From: Kenneth Whistler (email@example.com)
Date: Tue Feb 17 2004 - 20:18:12 EST
Peter Kirk pointed out:
> This is not some kind of unusual orthography but a
> specialist scientific notation. It is the same notation as h1, h2, h3 or
> ha, hb, hc etc (the second character subscripted in each case) used in
> all kinds of notational conventions but primarily mathematical and
> scientific ones. Some lingustics textbooks are full of this kind of
> notation. For an example chosen almost at random, I found the following
> in an old paper by Kenneth Pike (in Ruth M. Brend ed. "Advances in
> Tagmemics", North-Holland 1974, p.238):
> (2) eMk = eaTCaf, eaTCgf, egTCaf, egTCgf
> where all the lower case letters are subscripted, and examples of this
> in which the word "catch" is followed by subscript af or gf.
And I agree with him. The Indo-Europeanist usage is just a
very restricted subset that fades off, even in historical
linguistic usage, to general conventions of mathematical
and logical formulation to express relationships of various sorts.
Another example in a paper about morphological analysis which
clearly involves mathematical formulations:
You could start down the road of thinking that the formulations
of T<sub>1</sub>, T<sub>2</sub>, and so on should just use
the compatibility subscript digits in Unicode. Then you hit
T<sub>i</sub>. Is that actually U+1D62 LATIN SUBSCRIPT SMALL LETTER I
or just a subscripted U+0069? And then you clearly run out of
gas when you hit:
with recursive subscripting.
> My point here is that if we once start on encoding subscript letters
> used in specialist scientific notation, there is no easy place to stop.
> Either we need to accept the principle that subscripts are encodable and
> set aside space for a whole alphabet of them (and an upper case alphabet
> and a Greek alphabet as well, plus punctuation); or else we need to say
> from the start that these things are not plain text and should not be
> encoded in Unicode.
It may be reasonable for Michael to argue for the subscript a, e, and
o for Indo-European, since he already got a subscript i and u encoded
for the UPA. Arguably, the subscript a, e, and o *are* phonetic
modifier letters, since they represent hypothesized vowel-coloring
of the laryngeal symbol. The subscript x is trickier, since it
is an algebraic substitution for (a ~ e ~ o), so we are skating
on thin ice there, with a notation that is arguably not a
phonetic modifier letter. And the subscript / is over the edge,
as far as I am concerned. It clearly is introducing a generic
notational convention into the realm where we are expecting only
discrete modifier letters to require encoding as separate
characters. And if I run into an Indo-Europeanist notation of
the alternations such as:
what is to guarantee that I won't find alternative representations
of such formulations using "~" instead of "/", for example? Do
we then also need a subscript tilde to handle that?
Furthermore, Michael carefully dodged the point that all of these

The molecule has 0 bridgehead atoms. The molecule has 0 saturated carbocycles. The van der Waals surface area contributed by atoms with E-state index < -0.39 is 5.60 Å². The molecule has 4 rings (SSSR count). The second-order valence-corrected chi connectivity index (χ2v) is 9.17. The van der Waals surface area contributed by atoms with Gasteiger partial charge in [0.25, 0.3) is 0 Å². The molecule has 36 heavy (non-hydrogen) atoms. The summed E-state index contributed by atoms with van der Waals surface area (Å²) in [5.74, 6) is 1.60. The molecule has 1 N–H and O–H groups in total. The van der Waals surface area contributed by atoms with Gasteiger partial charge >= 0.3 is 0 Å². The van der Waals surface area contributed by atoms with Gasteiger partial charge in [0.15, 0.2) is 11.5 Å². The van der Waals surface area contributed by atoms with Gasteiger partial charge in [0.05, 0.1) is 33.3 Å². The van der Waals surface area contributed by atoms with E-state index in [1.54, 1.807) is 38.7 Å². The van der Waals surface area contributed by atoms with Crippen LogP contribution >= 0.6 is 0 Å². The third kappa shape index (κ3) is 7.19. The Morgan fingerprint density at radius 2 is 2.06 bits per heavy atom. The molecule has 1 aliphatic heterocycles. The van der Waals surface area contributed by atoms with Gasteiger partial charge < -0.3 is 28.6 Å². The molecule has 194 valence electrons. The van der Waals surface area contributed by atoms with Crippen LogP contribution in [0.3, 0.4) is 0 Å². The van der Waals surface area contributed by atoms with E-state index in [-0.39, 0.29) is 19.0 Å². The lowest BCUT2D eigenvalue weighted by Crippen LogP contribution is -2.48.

Indo-European sources are *already* fonted, styled text. They
are *not* plain text, but mix italic citations with Roman forms.
Unless we are going to also head down the road of plain text
italic letter clones for Indo-European, all of this material already
has to be dealt with as rich text.
The proposal states:
"Styled text is not seen as appropriate for these; Indo-Europeanists
already make use of the subscript digits, and superscript h and w
and so on, already encoded. The characters proposed here are
required for plain-text representation of Indo-European reconstructed
I concur that superscript h and w and so on are o.k. -- they truly
are modifier letters and appropriate in transcriptional plain
text. Nobody is arguing about that point.
But I think it is a mistake to be using the compatibility
subscript digits for generic subscripting. Of course, I can't
help it if people are already doing so, but it gets us into this
conundrum of people expecting any subscripted expression to
be expressible in plain text, and that is just clearly wrong --
it isn't generic or scalable. And it results in people coming
back to the table asking for more of them every time some
community is found making some other use of them. As Peter Kirk
pointed out, this kind of use of subscripting in linguistic
material is widespread.
Take an example, pulled more or less at random off the web,
Topics in Tiberian Biblical Hebrew Metrical Phonology and
Prosodics, by Henry Churchyard (a 1999 Ph.D. dissertation).
(in case anyone wishes to check up on me)
This uses conventions fairly widespread in metrical phonology,
where F stands for foot, lowercase-sigma stands for syllable,
and lowercase-mu stands for mora. If you examine the document, you
find instances of all 3 subscripted in various combinations,
in addition to the typical usage of subscripted numbers and
subscripted i to indicate particular consonants and matching
So you find constructs like:
to represent: "a light syllable which is not a bimoraic-trochee
reduction structure head"
Now, if, as Michael subsequently claimed:
> Or we do what we have done so far. Encode what people have been using.
Are we missing subscript-F, subscript-sigma, and subscript-mu for
In case you missed it, that was a rhetorical question, and the
answer to it should be no. :-)
By the way, as I indicated, the case for the subscript-a, e, and o
seem better to me. The above dissertation, for example, makes use
of the subscript-a as a transcriptional notation for the furtive
patah -- the kind of evidence that argues *for* such a character
as useful for a plain text representation of linguistic
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